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Self-publisher essentials with Ellie Marney: your publishing one-stop shop

When first researching the process of self-publishing, it can seem as if there are hundreds of different articles and books on the subject but no single map of the journey. This article outlines the most basic steps of self-publishing to at least make that part easier—you will still need to sort out banking, and social media and promotional platforms. While we’ve tried to include only reputable organisations and companies here, remember to do your own research and check the fine print—the providers listed are not guaranteed, but they’re a good place to start.

Step 1: Write the book

Always the first and most crucial step! If you’d like some professional advice on writing, with the chance to attend workshops and masterclasses, check out the writer support networks in your state or area:

Step 2: Beta the book

Ask some trusted friends—hopefully keen readers, and hopefully also readers from within the demographic the book is aimed at—to read your work. Alternatively, you can find manuscript assessment services at most of the writers support networks listed above.

Step 3: Edit the book

Search the databases of these professional organisations to find freelance editors who work in your state or area. If you’re involved in a writing or self-publishing group, ask members for recommendations.

Step 4: Copyedit the book

Most freelance editors worth their salt will also provide copyediting services. Check the professional editing organisations listed above.

Step 5: Get a cover

This is one of the most important parts of the self-publishing process—and your book’s primary sales pitch! Look for local freelance cover designers to find someone whose portfolio and qualifications seem like a good fit. Alternatively, try an overseas-based designer—there are a lot out there, so be clear about what you want. Remember you will need to use PayPal (or equivalent) to pay an overseas designer. It’s also possible to have covers designed by freelancers on sites like Reedsy, but it might involve some work to find someone who seems reputable.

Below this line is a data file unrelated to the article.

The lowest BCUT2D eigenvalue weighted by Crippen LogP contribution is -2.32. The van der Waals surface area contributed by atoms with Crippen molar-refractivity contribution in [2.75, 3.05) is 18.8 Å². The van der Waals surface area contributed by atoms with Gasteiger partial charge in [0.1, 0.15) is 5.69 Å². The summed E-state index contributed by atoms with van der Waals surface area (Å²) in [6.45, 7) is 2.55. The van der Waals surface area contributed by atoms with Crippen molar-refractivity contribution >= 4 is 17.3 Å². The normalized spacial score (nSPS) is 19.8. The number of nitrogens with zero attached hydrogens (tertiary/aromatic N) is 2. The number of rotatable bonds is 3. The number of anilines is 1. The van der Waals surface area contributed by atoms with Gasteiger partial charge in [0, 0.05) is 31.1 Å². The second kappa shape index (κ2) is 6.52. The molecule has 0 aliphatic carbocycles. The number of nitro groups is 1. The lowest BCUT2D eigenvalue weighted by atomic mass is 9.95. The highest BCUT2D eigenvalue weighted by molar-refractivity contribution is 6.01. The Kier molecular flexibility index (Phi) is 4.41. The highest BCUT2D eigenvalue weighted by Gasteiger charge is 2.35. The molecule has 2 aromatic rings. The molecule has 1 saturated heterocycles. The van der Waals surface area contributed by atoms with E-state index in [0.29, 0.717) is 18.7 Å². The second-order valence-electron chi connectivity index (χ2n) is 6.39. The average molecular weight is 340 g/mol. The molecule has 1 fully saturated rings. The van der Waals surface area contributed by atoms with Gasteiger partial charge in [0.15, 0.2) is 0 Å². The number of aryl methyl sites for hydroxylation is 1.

Quality designers are booked months in advance, so plan early. Have a clear understanding of what you want—ebook cover? Paperback cover? Both? What fonts and design elements do you need? What’s your publishing schedule? It’s worth reading Lara Willard’s article on working with a book cover designer to get some tips.



Step 6: Buy ISBNs

All ISBNs (in Australia and overseas) are sold by Thorpe-Bowker Identifier Services. It’s much cheaper if you buy a pack of 10.

Step 7: Typeset/layout the book

Typesetting is when you set up the pages of the book, populate it with your text, and make sure the fonts and titles all look good. Some editors do typeset and layout, so ask your editor. You can also do this yourself—if you have graphic design skills, you might be equipped to use InDesign to create pages. If you’re less skilled, then user-friendly interfaces like Blurb or Vellum or Book Design Templates might be the way to go, or you can search online for book layout services.

Remember, if you’re also producing paperbacks of your book, you’ll need to ensure that layout is correct for both ebook and paperback—paperbacks need extra attention for things like gutters and margins.

Step 8: Proof the book

Read through your pages again (for the hundredth time!) and after you’re done, ask or hire someone with fresh eyes to read through and catch the tiny errors that you’ll inevitably miss—proofing might be something you can swap with another self-publishing author.

Step 9: Convert your book to formats

Once you have the completed pages of your beautifully typeset and laid-out book, you can convert it to the appropriate formats for publication with a free tool like Calibre.

Step 10: Publish the book

Read through the instructions for creating an account for each platform, and the uploading process. Be aware that you will need to fill out banking, tax and identity details for each platform you use.

As an ebook:

As a print-on-demand (POD) paperback:

  • IngramSpark—most popular choice for local print copies
  • KDP Print—the easiest choice for overseas print
  • Createspace—now Amazon-owned; it’s likely this will eventually be folded into KDP Print
  • Lulu—but be aware of postage costs

Step 11: Market and promote

Marketing tips and techniques are available all over the internet, but it’s a good idea to look at some of the information provided by the people listed below:

Keep up-to-date with what’s happening in the market by checking:

If you’re struggling to keep up with it all, you might want to consult a local author service provider (but again, watch the fine print):

Finally, good luck with your self-publishing efforts, and all the best for your next publication!

Ellie Marney is a teacher and hybrid YA author. She lives in Victoria with her family, and her latest book, White Night (Allen & Unwin), was published in March 2018. Find her at or on Twitter or Instagram.



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